Colorful salt flats paint the floor of Death Valley as seen from Dante's View.

So many of the iconic stops in Death Valley are on the valley’s floor. Badwater, the Sailing Stones, and the Devils Golf Course are all fairly low elevation. For many, the opportunity to see the park from above is most common while driving CA-190 over the Panamint Range and into the Badwater Basin. While the drive includes many stunning vistas, they are hard to compare to the colorful marbleized salt flats of the Death Valley floor and Badwater Basin as seen from Dante’s View.

Dante’s View is a lookout point along the ridgeline of the Black Mountain Range, 5,500 feet above sea level. From it, visitors can experience unparalleled views of the Badwater Basin’s salt flats, the Panamint mountain range across the valley, and Telescope Peak 11,331 feet above sea level.’

View of the Panamint Range across from Dante's View with Death Valley spread out below.
View of the Panamint Range across from Dante’s Ridge with Death Valley spread out below.
Colorful salt flats paint the floor of Death Valley National Park as seen from Dante's View.
Colorful salt flats paint the floor of Death Valley

Visiting Dante’s View

Dante’s View is a 25-mile drive from Furnace Creek Visitors Center. The narrow paved road up to Dante’s View parking lot starts level. But it gradually climbs steeply up the eastern side of the Black Mountain Range. Due to the tight switchbacks, Vehicles longer than 25-feet long and trailers are not allowed on Dantes View Road. Fortunately, there is a lot for trailer parking 5.5 miles before reaching the viewpoint.

For those vehicles small enough to reach the summit, Dantes View includes a large, paved parking lot with a walkway flanking the south and west sides. There are several information kiosks along the walkway, with information about different points of interest. It is also a breathtaking trailhead for hikers to explore the ridgeline. The most popular route is the 8-mile round-trip to Mt. Perry.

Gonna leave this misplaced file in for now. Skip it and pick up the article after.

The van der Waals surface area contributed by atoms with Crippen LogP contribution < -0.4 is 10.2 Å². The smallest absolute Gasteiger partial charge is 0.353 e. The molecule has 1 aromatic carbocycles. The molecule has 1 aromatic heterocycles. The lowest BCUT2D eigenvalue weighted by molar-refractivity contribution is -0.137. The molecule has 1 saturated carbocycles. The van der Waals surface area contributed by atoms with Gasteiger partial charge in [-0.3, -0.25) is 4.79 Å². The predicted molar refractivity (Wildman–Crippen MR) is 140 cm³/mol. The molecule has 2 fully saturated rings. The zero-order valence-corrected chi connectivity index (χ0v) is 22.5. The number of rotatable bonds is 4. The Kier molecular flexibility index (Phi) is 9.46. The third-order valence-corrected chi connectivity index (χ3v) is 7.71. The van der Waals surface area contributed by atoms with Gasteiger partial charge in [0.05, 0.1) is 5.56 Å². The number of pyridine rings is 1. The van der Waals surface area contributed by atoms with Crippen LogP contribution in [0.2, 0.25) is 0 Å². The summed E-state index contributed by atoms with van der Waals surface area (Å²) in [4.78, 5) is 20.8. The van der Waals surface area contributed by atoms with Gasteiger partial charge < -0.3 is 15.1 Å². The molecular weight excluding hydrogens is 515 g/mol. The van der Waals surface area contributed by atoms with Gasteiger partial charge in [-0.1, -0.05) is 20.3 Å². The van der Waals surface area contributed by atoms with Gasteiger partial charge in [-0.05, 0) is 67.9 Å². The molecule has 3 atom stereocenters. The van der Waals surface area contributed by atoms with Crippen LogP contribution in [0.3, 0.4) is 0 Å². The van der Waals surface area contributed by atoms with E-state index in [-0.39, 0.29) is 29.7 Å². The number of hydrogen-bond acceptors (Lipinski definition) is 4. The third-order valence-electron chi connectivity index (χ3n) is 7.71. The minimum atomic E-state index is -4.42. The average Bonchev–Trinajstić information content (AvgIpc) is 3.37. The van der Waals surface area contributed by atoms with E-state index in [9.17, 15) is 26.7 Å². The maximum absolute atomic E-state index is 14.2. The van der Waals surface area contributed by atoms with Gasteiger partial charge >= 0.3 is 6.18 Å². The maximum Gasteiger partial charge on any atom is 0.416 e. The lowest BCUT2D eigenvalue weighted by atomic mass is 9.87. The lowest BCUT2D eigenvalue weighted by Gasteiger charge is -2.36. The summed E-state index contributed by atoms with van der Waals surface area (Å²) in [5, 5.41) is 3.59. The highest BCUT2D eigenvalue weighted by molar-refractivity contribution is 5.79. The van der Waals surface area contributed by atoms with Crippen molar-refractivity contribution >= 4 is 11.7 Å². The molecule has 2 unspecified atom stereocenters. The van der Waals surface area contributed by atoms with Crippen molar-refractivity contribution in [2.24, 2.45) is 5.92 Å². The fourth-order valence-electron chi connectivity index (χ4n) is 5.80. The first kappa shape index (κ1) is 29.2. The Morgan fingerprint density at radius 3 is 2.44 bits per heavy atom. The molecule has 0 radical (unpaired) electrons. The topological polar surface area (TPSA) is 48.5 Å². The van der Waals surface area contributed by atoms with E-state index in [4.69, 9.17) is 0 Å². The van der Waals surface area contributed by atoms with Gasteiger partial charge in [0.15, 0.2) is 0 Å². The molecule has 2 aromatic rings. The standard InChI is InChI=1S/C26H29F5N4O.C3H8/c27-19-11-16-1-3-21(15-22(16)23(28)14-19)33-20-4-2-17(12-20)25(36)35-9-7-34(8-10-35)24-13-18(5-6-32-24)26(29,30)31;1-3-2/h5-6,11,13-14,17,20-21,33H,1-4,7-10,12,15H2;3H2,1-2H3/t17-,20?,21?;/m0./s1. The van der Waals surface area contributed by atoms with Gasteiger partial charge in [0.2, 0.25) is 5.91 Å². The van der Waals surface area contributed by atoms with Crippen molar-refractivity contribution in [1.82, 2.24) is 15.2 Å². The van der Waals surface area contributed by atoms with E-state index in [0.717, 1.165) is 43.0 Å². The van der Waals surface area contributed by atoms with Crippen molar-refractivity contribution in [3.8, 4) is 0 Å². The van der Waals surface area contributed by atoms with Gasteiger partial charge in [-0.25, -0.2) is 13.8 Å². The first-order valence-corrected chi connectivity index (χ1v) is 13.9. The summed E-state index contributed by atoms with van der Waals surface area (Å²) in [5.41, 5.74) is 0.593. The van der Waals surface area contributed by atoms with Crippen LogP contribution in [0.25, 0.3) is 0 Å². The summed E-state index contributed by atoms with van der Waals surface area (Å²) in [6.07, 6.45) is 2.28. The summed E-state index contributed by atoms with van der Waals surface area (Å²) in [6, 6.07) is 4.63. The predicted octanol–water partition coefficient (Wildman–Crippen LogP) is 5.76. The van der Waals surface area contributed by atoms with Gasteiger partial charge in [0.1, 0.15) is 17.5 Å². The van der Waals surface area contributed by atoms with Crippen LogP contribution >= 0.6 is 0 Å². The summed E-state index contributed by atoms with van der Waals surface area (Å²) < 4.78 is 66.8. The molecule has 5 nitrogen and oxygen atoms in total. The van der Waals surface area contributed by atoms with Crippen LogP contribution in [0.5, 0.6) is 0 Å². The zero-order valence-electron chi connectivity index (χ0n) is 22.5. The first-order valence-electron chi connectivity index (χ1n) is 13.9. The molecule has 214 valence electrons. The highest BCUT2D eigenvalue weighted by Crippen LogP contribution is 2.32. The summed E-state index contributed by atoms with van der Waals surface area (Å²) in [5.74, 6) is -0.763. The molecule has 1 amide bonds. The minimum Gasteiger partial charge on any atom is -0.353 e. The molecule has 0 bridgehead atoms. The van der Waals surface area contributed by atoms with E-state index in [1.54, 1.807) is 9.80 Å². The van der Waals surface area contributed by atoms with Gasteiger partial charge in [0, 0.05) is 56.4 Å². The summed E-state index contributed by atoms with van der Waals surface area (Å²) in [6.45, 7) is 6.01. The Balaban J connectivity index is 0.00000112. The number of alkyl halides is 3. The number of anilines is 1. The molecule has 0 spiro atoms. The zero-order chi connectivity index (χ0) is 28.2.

This vista point is a popular destination for photographers, especially around sunrise and sunset. All the same, any time of day can make for dramatic views of the valley below. Dante’s view is all about the long-distance panoramas. If you have the option, try to visit at a time with minimal haze in the air for crystal clear views of the Panamint Mountain range across the valley. Be aware of any wind advisories that might whip up a dust storm and block the view.

Our experience

Despite many past trips to Death Valley, this marks our first time driving to Dante’s View. Unlike many other attractions in Death Valley that can be combined with several other stops along the way, Dantes View is a 13-mile diversion from the main road (California Highway 190) so we’ve prioritized more conveniently located destinations in the past. That said, our visit to Dante’s View was long overdue and I am blown away by the stunning vista laid out below us.

When checking the weather that morning, we had seen alerts for wind warnings. After our harrowing experiences with tornadoes out east, it was a little hard to take wind warnings seriously in this vast landscape. Yet, when we hop out of the truck only to be greeted by a rough gust of wind, we reconsider our stance. Standing on the exposed ridgeline, the gusts, funneled by the mountainside, nearly blow us over. We take in the view and many pictures. But we quickly reconsider any attempts to hike the ridgeline and crawl back to the shelter of the parking with our tails between our legs.

Colorful salt flats paint the floor of Death Valley as seen from Dante's View.
Colorful salt flats paint the floor of Death Valley

Nearby Attractions

As noted earlier, Dante’s View is a detour from most of the well-trafficked stops in Death Valley. That said, for those exploring the portion of Death Valley south of Furnace Creek, Dante’s View can easily be combined with Zabriskie Point and Twenty Mule Team Canyon. Better yet, after getting a view of the valley floor, experience it by driving down to Badwater, Devils Golf Course, and catching the Artists Drive Scenic Loop on the return trip up north.

Woman dwarfed below the towering golden rock formation of Zabriskie Point with the Panamint Range in the background.
Woman standing behind sign for Badwater Basin.
Standing 282 feet below sea level.
1970 Avion C11 truck camper driving down Artists Dive Scenic Loop in Death Valley National Park
Driving by colorful cliffs.
One of the many strange clumps of salt that make up the Devils Golf Course.
One of the many strange clumps of salt that make up the Devils Golf Course.

Lexi lives in a truck camper down by the river.

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